Ken Norton, a former heavyweight boxing champion who beat Muhammad Ali and then lost a controversial decision to him at Yankee Stadium in New York City, died Wednesday at a care facility in Las Vegas, his son said. He was 70.
Ken Norton Jr., a coach with the Seattle Seahawks of the National Football League, confirmed the death to The Associated Press before handing the phone to his wife, too distraught to talk.
Mr. Norton, the only heavyweight champion never to win the title in the ring, had been in poor health for the past several years after suffering a series of strokes, Gene Kilroy, a friend of the fighter, said.
Mr. Norton broke Mr. Ali's jaw in their first bout, beating him by split decision in 1973 in a non-title fight in San Diego. They fought six months later, and Mr. Ali won a split decision.
They met for a third time on Sept. 28, 1976, at Yankee Stadium and Mr. Ali narrowly won to keep his heavyweight title.
Mr. Norton would come back the next year to win a heavyweight title eliminator and was declared champion by the World Boxing Council. But on June 9, 1978, he lost a bruising 15-round fight to Larry Holmes in what many regard as one of boxing's epic heavyweight bouts and would never be champion again.
Mr. Norton finished with a record of 42-7-1 and 33 knockouts. He would later embark on an acting career, appearing in several movies, and was a commentator at fights.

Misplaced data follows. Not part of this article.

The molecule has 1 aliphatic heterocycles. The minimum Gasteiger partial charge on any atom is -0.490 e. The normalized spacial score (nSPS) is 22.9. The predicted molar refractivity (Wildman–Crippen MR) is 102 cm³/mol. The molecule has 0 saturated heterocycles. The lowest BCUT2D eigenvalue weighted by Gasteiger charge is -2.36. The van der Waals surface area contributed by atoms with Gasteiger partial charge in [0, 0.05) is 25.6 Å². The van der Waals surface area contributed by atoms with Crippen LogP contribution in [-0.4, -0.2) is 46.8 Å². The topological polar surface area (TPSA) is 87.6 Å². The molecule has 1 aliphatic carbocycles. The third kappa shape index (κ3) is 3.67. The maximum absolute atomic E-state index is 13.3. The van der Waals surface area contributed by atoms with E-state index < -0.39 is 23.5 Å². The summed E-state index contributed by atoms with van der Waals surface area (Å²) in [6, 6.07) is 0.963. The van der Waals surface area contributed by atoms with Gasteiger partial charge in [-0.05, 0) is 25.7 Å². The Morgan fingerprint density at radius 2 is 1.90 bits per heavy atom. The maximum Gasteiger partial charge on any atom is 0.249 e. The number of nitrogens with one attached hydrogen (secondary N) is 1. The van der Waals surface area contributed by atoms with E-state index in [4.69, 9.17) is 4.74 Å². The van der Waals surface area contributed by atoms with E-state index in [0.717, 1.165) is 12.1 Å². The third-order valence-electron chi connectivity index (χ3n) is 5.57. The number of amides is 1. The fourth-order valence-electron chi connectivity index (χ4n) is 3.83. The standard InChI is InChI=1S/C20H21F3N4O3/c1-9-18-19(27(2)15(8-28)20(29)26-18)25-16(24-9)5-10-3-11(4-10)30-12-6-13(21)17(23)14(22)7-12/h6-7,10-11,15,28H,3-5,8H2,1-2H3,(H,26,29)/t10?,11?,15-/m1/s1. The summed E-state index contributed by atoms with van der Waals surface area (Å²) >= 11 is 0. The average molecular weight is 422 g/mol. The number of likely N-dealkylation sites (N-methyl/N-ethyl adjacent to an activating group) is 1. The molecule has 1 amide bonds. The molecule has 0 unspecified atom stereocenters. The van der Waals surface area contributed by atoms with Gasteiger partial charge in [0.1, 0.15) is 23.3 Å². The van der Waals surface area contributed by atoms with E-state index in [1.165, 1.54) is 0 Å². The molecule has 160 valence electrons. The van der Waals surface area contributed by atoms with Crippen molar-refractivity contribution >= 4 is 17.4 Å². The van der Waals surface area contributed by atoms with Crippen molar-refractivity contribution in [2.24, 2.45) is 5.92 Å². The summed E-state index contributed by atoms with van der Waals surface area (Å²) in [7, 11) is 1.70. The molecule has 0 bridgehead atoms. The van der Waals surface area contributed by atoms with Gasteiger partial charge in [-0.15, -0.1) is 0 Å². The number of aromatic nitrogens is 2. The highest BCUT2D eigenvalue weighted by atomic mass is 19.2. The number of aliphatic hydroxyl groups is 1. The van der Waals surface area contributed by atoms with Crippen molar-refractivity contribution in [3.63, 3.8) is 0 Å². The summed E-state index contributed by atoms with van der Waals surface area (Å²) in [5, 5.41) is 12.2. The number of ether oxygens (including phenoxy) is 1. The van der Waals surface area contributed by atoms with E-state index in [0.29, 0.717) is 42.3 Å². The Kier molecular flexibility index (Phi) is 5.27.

Ken Norton Jr. was a linebacker for 13 years in the NFL, playing for Dallas and San Francisco, and coaches the position for the Seahawks. He and his father were estranged for a time in the 1990s before finally reconciling.
Ken Norton Sr., born Aug. 9, 1943, in Jacksonville, Ill., started boxing when he was in the Marines, and began his pro career after his release from duty in 1967. He lost only once in his early fights but had fought few fighters of any note when he was selected to meet Mr. Ali.
At the time, Mr. Ali was campaigning to try to win back the heavyweight crown he lost to Joe Frazier in 1973.
Few gave Mr. Norton, who possessed a muscular, sculpted body, much of a chance against Mr. Ali in the fight, held at the Sports Arena in San Diego, where Mr. Norton lived. But his awkward style and close-in pressing tactics confused his opponent, and Mr. Norton broke Mr. Ali's jaw on the way to the decision that put him in the top echelon of heavyweight fighters.
"Ali thought it would be an easy fight," Mr. Kilroy said. "But Norton was unorthodox. Instead of jabbing from above like most fighters he would put his hand down and jab up at Ali."
Mr. Kilroy said that after the fight Mr. Norton visited Mr. Ali at the hospital where he was getting his broken jaw wired. Mr. Ali, he said, told him he was a great fighter and he never wanted to fight him again.
Instead, they would meet two more times, including the final fight at Yankee Stadium on a night when police were on strike. The fight went 15 rounds and Mr. Ali won a decision.
Mr. Norton would come back the next year to win an eliminator against Jimmy Young and was declared champion by the WBC when Leon Spinks was stripped of the title after deciding to fight Mr. Ali in a rematch instead of defending his new title against the mandatory challenger.